A friend of mine recently had cataract surgery and needed a ride to her surgeon’s office for the first follow-up visit. On our way home she surprised me by remarking that she did not remember that the tops of trees were visible. Or the detail of the leaves. She had been looking at life through opaque lenses for years that only got worse with age. Her visual view of life had narrowed.
Seeing God Face to Face
I could not help but think of the verse in Paul’s letter to the Corinthians, “For now we see in a mirror dimly, but then face to face. Now I know in part; then I shall know fully, even as I have been fully known (1 Cor 13:12). The first question in the Westminster Shorter Catechism is “What is the chief end of man?” The answer is: “Man’s chief end is to glorify God, and to enjoy him forever.” The goal of all Christians is to see God. We long to see God face to face. We long to know him and to see him in all his fullness, and all his majesty, and all his glory. For now, we see by faith, but then by sight.
Mature Christians should develop a frustration with being unable to see God clearly. Just as my friend became frustrated with not being able to see treetops or individual leaves, we must be dissatisfied with not having a perfect vision of God right now. Our vision is limited to earthly things. And here on this earth, we are still missing out on the greatest source of joy that we will not see until eternity. In the book of Ecclesiastes, Solomon looks at everything and declares all is worthless under the sun. Everything is vanity. It is depressing. Yet, Martin Luther considered Ecclesiastes to be one of the most optimistic books in the Bible because it clarifies where we are to find satisfaction and joy. It is not found in anything we can see in this world. It is found only in seeking God’s face and in waiting for his son’s return to make all things new.
Seeing God This Side of Heaven
So how do we attempt to see God this side of heaven? When we read and study our Bible, we are becoming familiar with the glory of God in the face of Jesus Christ. We see him dimly now, but we gain insight into the beauty of God’s character as we grow in understanding his son. In John 14 Jesus talks to his disciples in anticipation of his death. “If you had known me, you would have known my Father also. From now on you do know him and have seen him” (John 14:7). The disciples saw Jesus dimly, as through darkened glass, just as we do when we study Jesus’ life and promises.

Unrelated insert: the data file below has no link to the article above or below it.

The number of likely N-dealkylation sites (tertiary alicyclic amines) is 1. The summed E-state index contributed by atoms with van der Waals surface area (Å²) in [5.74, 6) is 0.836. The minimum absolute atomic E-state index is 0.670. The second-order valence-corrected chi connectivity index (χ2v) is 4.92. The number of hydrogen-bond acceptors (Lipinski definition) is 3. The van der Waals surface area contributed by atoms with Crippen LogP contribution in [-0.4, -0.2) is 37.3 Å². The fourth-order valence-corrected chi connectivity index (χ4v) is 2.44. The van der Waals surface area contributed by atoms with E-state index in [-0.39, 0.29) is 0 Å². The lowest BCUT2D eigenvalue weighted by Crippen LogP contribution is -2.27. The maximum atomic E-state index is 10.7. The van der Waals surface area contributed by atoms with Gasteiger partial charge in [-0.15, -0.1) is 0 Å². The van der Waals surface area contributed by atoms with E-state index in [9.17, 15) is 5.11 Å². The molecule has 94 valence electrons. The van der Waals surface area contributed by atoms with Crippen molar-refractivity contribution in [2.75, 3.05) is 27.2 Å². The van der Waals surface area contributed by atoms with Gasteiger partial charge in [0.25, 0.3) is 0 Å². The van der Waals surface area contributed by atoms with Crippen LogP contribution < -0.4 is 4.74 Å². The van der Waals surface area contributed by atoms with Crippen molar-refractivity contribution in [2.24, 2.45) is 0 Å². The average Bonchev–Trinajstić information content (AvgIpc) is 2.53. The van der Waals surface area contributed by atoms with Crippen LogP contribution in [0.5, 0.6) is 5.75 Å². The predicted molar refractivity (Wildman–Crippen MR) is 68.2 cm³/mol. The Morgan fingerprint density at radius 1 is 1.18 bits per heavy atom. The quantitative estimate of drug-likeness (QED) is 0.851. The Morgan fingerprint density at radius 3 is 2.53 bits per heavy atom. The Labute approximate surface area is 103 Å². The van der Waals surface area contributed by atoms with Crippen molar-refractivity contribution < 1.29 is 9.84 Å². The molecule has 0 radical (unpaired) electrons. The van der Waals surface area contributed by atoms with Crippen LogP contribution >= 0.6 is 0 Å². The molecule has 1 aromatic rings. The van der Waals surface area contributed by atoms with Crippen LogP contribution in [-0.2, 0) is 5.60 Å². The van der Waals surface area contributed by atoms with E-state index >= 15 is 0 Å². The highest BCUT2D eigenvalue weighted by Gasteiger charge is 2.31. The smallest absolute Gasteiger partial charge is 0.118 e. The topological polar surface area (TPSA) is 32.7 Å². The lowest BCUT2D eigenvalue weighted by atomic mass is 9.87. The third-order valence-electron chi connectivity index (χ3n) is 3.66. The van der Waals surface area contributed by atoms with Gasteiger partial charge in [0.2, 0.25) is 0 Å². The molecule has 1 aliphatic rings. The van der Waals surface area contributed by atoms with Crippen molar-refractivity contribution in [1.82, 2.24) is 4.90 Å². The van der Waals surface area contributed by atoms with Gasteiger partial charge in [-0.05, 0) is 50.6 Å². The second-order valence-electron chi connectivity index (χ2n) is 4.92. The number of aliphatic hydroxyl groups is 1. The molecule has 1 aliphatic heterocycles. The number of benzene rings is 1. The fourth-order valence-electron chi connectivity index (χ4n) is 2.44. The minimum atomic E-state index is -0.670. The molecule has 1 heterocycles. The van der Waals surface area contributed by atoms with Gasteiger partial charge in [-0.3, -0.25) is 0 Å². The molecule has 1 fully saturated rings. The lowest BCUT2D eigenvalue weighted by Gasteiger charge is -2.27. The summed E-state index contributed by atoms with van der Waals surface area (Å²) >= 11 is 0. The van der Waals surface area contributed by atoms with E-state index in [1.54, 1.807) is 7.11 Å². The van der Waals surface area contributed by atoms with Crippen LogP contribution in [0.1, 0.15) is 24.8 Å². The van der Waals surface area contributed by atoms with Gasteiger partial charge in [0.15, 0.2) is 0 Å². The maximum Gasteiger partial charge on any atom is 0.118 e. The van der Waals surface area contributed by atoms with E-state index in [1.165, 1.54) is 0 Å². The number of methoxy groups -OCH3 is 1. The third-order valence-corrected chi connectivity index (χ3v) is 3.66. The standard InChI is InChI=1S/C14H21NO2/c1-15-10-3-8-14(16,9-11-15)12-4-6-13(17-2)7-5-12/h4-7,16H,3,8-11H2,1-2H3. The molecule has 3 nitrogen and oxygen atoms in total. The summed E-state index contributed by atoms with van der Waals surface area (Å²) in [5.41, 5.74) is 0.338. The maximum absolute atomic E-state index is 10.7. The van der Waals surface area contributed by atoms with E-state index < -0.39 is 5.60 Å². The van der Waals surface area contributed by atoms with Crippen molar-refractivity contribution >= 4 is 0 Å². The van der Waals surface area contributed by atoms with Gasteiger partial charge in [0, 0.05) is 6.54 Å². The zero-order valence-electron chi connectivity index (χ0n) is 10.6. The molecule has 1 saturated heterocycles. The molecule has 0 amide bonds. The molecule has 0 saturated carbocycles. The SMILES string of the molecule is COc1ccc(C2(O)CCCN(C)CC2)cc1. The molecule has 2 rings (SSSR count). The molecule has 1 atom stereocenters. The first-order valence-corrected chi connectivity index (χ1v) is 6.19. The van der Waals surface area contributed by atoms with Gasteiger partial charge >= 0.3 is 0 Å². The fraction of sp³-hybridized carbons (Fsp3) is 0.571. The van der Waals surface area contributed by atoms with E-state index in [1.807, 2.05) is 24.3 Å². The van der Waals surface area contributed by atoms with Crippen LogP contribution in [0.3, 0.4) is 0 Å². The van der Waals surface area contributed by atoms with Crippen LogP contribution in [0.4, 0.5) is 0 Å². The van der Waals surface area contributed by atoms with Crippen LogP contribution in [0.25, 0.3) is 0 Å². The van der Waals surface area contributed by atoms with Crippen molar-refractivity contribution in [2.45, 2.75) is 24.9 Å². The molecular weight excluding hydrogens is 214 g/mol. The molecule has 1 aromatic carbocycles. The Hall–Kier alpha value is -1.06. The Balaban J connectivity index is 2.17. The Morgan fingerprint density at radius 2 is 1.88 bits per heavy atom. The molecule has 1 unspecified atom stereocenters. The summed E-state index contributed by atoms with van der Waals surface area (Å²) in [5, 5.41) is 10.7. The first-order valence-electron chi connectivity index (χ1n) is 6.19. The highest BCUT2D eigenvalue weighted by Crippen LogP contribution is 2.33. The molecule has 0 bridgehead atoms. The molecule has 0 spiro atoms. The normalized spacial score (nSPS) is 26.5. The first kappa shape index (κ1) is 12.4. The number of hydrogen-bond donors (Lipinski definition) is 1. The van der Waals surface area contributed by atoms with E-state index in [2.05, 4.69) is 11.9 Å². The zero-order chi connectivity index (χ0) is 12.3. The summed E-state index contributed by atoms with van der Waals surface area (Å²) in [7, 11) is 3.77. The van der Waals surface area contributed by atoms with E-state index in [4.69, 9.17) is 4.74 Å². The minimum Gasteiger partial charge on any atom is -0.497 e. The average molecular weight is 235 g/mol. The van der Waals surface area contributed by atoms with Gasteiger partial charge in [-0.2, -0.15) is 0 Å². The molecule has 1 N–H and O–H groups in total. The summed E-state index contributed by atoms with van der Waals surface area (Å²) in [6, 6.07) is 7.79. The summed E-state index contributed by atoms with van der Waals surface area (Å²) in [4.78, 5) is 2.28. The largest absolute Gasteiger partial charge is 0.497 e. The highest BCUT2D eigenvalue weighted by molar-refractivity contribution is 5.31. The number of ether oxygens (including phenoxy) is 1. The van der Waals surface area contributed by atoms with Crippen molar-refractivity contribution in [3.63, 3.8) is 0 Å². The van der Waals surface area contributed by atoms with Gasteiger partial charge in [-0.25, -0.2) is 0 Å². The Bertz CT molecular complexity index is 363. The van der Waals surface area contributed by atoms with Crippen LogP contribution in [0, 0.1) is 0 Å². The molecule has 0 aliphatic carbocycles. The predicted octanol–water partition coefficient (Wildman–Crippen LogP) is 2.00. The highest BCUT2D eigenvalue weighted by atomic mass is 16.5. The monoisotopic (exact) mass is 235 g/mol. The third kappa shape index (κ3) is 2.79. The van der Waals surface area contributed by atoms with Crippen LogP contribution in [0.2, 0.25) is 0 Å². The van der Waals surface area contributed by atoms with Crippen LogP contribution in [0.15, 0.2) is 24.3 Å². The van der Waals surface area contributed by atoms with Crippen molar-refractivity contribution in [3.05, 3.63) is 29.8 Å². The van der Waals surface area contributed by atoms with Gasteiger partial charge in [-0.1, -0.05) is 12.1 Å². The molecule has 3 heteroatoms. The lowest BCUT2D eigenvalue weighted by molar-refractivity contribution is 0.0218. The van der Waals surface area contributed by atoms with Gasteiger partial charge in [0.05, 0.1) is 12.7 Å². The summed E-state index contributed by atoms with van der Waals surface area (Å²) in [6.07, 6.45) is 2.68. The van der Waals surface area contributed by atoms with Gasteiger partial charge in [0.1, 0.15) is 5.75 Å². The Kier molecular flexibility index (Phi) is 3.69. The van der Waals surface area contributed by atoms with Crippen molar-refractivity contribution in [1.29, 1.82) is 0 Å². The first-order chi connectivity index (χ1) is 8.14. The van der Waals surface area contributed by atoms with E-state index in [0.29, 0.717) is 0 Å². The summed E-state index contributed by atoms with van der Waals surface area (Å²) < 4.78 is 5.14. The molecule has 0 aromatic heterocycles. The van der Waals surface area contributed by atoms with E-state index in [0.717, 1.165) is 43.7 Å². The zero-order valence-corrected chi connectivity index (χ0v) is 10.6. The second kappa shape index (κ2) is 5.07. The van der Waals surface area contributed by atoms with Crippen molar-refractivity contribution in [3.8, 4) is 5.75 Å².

The disciples walked and talked with Jesus. Peter had not only seen Jesus but had also been handpicked and personally trained by him. Peter knew him face-to-face and even saw Jesus alive after seeing him dead. Yet he marvels at the belief of those who love Jesus who have never seen him. “Though you have not seen him, you love him. Though you do not now see him, you believe in him and rejoice with joy that is inexpressible and filled with glory, obtaining the outcome of your faith, the salvation of your souls” (1 Peter 1:8-9). Salvation comes to those who believe in the Christ they have never seen but know by God’s revelation.
We all wait for the day when we will see God face to face. In Revelation 22:3-4, we read that the throne of God and of the lamb will be found in the New Jerusalem, and all the saints will worship him, “No longer will there be anything accursed, but the throne of God and of the Lamb will be in it, and his servants will worship him. They will see his face, and his name will be on their foreheads.”
Lord, thank you that we see in part now, and understand your glory in part. We pray for the day when we will see the new earth and the new heaven, when our vision of you will be face to face. We long for the time when we will enjoy your glory forever. Until then, give us repentant hearts, confidence in your revealed word, and a hunger for eternity with you. Amen.
Photo by Dave Hoefler on Unsplash